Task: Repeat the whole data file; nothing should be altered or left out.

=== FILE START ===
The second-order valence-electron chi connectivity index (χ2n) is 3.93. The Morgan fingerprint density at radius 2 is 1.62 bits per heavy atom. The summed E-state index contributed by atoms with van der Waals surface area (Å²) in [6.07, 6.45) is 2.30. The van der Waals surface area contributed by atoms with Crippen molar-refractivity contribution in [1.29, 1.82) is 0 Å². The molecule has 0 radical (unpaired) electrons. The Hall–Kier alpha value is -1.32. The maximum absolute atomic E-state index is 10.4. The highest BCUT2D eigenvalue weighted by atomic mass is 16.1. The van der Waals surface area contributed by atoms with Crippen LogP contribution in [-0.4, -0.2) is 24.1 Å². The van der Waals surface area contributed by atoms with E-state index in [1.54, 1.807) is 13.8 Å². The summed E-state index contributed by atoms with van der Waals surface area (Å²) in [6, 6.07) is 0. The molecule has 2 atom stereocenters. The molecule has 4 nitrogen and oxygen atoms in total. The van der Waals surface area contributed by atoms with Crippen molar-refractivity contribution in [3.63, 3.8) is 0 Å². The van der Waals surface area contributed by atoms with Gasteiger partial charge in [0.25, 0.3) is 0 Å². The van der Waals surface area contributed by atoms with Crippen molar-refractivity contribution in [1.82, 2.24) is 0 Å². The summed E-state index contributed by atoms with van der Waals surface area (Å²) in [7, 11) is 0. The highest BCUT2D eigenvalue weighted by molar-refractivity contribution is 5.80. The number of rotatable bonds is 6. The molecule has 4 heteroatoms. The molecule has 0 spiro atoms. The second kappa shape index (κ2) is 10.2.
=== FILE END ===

The second-order valence-electron chi connectivity index (χ2n) is 3.93. The Morgan fingerprint density at radius 2 is 1.62 bits per heavy atom. The summed E-state index contributed by atoms with van der Waals surface area (Å²) in [6.07, 6.45) is 2.30. The van der Waals surface area contributed by atoms with Crippen molar-refractivity contribution in [1.29, 1.82) is 0 Å². The molecule has 0 radical (unpaired) electrons. The Hall–Kier alpha value is -1.32. The maximum absolute atomic E-state index is 10.4. The highest BCUT2D eigenvalue weighted by atomic mass is 16.1. The van der Waals surface area contributed by atoms with Crippen LogP contribution in [-0.4, -0.2) is 24.1 Å². The van der Waals surface area contributed by atoms with E-state index in [1.54, 1.807) is 13.8 Å². The summed E-state index contributed by atoms with van der Waals surface area (Å²) in [6, 6.07) is 0. The molecule has 2 atom stereocenters. The molecule has 4 nitrogen and oxygen atoms in total. The van der Waals surface area contributed by atoms with Crippen molar-refractivity contribution in [3.63, 3.8) is 0 Å². The van der Waals surface area contributed by atoms with Gasteiger partial charge in [0.25, 0.3) is 0 Å². The van der Waals surface area contributed by atoms with Crippen molar-refractivity contribution in [1.82, 2.24) is 0 Å². The summed E-state index contributed by atoms with van der Waals surface area (Å²) in [7, 11) is 0. The highest BCUT2D eigenvalue weighted by molar-refractivity contribution is 5.80. The number of rotatable bonds is 6. The molecule has 4 heteroatoms. The molecule has 0 spiro atoms. The second kappa shape index (κ2) is 10.2.